Repairs were recently carried out at the Dinorwig pumped storage plant in Wales, avoiding the need for lengthy shutdowns and subsequent lost generation
A purpose-built machining solution, developed by Furmanite, has successfully repaired a 5.5m diameter pump-turbine at one of Europe’s largest pumped storage power stations. The high tech solution avoided shutting the plant down for several weeks, which would have led to substantial generation losses.
The specialist circular self-levelling milling machine was developed for the Dinorwig power station in North Wales, operated by First Hydro Company and owned by Edison Mission Energy of the US. A damaged bearing track needed to be repaired and the grease lubricated bronze had to be replaced with a self lubricating bearing – First Hydro Company was keen to move away from grease for environmental reasons and to improve working conditions.
Upon inspection the phosphor bronze regulating ring bearing was found to be worn. Where the bearing’s retainer screws had worked loose, there was damage to the top cover vertical and horizontal journal faces. The damage had to be repaired before replacing the bearing, but stripping down the turbine and removing the top cover (5.5m in diameter and weighing 100 tons) to a workshop, would have entailed several weeks’ shutdown, and transportation of the sizeable cover.
In situ solution
First Hydro approached Furmanite to find an in situ solution. Based on its previous experience with similar types of repair, Furmanite developed its circular self-levelling milling technology to re-machine the top cover journal faces, and fit stainless steel liners as a counterface for the self-lubricating bearing. The equipment was developed, based on existing technology and adapted to the First Hydro Company’s requirements, including the fact that the machine had to be designed to allow it to be assembled round the main drive shaft.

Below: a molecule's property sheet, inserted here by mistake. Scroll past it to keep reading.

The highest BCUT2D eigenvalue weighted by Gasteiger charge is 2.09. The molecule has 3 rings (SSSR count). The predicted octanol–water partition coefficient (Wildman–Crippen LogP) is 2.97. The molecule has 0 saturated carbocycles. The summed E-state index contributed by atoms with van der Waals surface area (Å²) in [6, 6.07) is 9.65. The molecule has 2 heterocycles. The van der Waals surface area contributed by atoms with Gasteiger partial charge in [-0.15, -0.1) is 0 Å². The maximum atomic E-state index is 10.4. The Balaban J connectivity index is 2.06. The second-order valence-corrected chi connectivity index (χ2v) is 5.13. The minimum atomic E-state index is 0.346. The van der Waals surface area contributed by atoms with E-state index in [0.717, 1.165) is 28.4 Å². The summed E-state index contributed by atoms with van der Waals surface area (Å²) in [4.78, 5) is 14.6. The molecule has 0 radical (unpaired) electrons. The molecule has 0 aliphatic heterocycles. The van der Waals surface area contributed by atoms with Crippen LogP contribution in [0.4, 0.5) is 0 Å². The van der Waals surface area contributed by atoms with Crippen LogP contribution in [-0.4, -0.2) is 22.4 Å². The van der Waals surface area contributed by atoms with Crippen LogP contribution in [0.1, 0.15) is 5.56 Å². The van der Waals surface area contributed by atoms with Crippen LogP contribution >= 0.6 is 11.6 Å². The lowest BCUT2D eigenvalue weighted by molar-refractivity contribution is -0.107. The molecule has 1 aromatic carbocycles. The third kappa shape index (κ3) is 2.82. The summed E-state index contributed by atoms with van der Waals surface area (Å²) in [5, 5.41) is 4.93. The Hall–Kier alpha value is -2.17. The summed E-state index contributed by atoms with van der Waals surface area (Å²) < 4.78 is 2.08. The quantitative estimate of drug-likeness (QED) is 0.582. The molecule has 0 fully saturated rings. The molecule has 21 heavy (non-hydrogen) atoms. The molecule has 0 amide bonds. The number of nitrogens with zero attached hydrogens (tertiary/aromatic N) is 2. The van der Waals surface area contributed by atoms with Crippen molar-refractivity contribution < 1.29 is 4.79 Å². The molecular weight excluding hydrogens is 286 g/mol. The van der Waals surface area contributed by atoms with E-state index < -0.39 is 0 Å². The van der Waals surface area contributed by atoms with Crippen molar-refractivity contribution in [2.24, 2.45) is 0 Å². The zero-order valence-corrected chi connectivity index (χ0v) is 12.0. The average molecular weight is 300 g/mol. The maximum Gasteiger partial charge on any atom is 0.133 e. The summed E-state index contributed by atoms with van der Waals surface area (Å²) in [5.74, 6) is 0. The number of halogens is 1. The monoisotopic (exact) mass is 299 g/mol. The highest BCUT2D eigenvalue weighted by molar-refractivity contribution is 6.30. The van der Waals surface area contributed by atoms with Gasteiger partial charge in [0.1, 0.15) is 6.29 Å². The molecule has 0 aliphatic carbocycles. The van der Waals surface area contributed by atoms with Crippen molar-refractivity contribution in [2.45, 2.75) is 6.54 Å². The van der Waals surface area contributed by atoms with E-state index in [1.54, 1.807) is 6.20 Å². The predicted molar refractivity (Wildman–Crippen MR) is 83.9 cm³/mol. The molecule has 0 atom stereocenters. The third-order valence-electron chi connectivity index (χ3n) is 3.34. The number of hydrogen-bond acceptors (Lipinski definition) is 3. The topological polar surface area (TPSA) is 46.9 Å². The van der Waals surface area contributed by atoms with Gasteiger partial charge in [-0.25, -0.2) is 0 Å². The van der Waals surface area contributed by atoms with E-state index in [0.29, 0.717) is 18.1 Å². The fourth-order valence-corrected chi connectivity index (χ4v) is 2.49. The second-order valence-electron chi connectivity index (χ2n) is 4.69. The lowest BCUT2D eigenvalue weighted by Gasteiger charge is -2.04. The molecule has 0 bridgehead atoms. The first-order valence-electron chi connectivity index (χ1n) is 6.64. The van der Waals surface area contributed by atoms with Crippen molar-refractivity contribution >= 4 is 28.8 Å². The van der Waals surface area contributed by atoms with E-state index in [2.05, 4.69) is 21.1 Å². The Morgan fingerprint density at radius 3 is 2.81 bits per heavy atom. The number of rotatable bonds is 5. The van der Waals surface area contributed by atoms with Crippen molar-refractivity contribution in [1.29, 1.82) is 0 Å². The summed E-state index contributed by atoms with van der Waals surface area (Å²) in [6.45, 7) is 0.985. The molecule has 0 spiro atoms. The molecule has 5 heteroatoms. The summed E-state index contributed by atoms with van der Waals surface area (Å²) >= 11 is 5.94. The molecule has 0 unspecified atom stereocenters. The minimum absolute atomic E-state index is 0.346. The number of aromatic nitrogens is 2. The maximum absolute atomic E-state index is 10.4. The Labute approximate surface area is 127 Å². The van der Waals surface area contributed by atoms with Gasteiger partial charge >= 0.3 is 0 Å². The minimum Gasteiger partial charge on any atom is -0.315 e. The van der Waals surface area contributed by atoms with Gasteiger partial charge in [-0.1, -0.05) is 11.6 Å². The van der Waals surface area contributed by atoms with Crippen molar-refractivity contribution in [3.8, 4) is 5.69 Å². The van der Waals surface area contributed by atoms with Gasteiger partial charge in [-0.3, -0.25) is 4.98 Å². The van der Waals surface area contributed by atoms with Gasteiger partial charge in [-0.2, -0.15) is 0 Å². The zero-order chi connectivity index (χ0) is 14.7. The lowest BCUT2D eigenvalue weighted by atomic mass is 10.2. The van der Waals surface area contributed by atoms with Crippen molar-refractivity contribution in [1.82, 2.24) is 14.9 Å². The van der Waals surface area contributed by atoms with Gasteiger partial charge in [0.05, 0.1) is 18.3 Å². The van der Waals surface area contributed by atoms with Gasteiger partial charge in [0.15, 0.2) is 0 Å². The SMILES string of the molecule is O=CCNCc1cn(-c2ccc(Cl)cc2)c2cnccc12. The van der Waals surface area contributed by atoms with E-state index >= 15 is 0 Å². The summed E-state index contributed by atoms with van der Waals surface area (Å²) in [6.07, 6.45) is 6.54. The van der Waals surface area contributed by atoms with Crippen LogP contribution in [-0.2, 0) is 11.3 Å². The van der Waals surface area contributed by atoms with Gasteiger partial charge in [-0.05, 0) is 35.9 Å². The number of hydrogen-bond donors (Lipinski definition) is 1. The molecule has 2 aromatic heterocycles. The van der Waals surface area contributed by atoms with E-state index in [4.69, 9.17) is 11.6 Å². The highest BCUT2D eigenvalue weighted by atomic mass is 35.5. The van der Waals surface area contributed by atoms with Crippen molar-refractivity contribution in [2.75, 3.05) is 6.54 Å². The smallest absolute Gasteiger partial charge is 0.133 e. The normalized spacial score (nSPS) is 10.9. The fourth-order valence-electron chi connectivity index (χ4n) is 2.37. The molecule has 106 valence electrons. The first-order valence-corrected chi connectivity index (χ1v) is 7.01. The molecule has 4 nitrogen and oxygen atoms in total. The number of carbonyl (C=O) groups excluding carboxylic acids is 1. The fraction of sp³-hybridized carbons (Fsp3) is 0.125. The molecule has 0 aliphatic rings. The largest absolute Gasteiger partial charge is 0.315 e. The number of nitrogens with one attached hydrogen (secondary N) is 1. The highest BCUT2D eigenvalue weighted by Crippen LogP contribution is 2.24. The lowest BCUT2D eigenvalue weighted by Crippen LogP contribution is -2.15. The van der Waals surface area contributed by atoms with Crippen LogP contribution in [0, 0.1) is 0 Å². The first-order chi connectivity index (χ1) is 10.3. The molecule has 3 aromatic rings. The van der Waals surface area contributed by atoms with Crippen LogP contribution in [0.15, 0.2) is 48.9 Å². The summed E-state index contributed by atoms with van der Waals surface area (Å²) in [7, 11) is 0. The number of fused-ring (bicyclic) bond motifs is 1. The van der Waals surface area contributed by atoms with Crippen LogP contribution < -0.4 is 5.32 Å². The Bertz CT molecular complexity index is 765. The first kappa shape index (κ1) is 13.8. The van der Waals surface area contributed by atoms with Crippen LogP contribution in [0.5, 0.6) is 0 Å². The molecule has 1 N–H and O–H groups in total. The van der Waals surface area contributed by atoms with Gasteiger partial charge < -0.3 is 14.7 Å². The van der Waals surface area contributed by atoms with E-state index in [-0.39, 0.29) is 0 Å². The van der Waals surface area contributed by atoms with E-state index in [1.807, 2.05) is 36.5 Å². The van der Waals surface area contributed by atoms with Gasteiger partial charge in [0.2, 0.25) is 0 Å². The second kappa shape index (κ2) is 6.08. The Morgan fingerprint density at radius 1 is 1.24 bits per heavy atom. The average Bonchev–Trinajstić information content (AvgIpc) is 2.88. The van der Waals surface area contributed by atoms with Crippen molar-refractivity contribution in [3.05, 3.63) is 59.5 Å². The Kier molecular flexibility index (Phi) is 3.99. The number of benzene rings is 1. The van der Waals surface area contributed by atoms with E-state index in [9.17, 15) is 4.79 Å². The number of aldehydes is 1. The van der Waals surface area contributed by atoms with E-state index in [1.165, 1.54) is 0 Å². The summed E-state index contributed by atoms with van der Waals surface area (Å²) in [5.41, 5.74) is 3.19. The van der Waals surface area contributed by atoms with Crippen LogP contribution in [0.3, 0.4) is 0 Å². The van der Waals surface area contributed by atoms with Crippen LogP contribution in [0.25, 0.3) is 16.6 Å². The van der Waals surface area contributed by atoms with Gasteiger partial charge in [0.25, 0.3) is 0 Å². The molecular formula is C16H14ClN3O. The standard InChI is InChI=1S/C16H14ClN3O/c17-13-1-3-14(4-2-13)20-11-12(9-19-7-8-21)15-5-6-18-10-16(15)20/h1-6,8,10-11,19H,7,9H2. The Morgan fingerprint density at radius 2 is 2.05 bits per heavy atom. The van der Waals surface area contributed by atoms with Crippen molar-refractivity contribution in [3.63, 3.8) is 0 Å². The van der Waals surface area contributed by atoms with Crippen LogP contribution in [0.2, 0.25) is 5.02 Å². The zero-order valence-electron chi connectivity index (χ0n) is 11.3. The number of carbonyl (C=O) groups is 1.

To guide the milling machine a special split bearing sleeve was designed on the shaft. This was set concentric to the top cover outside diameter using a clocking arm. The flatness of the top cover’s horizontal bearing was maintained by the machine’s novel self-levelling technology, which controls the milling cutter height via an electro-hydraulic interface from the pre-set datum ring. A special split datum ring was manufactured for the purpose, to go around the drive shaft and mount on the top cover. The datum ring flatness was set using Furmanite’s precision scanning laser system.
The work was successfully carried out in September 2000, removing approximately 3mm of material from the journal faces to allow the stainless steel wear plate sections to be fitted. The vertical bearing face diameter was measured accurately during machining using a precision circumference tape, while the flatness of the horizontal bearing face was within 0.15mm and was independently verified using the precision scanning laser system.
The set-up, machining, and fitting of the stainless steel liners and the replacement of the bearing took nine days of 24-hour shifts to complete.
Commenting on the work, First Hydro Company’s mec- hanical engineering manager, Bill Moss said: ‘We called on Furmanite because they did excellent work for us in the
past on the bottom cover on one of the units. Again, in this instance work was completed quickly and efficiently, we encountered no problems and the machining was extremely accurate. We are delighted with the results.’
The work has now been carried out on three of the power station’s six turbine units.
Dinorwig power station is built beneath the old Dinorwig slate quarry in Snowdonia, North Wales. It was commissioned in 1983 and is among the largest pump storage power plants in Europe. It was specifically designed to meet sudden increases in electricity demand and can generate up to 1200MW of station output within approximately 12sec. The station is one of two power plants operated by First Hydro Company and owned by Edison Mission Energy in California.
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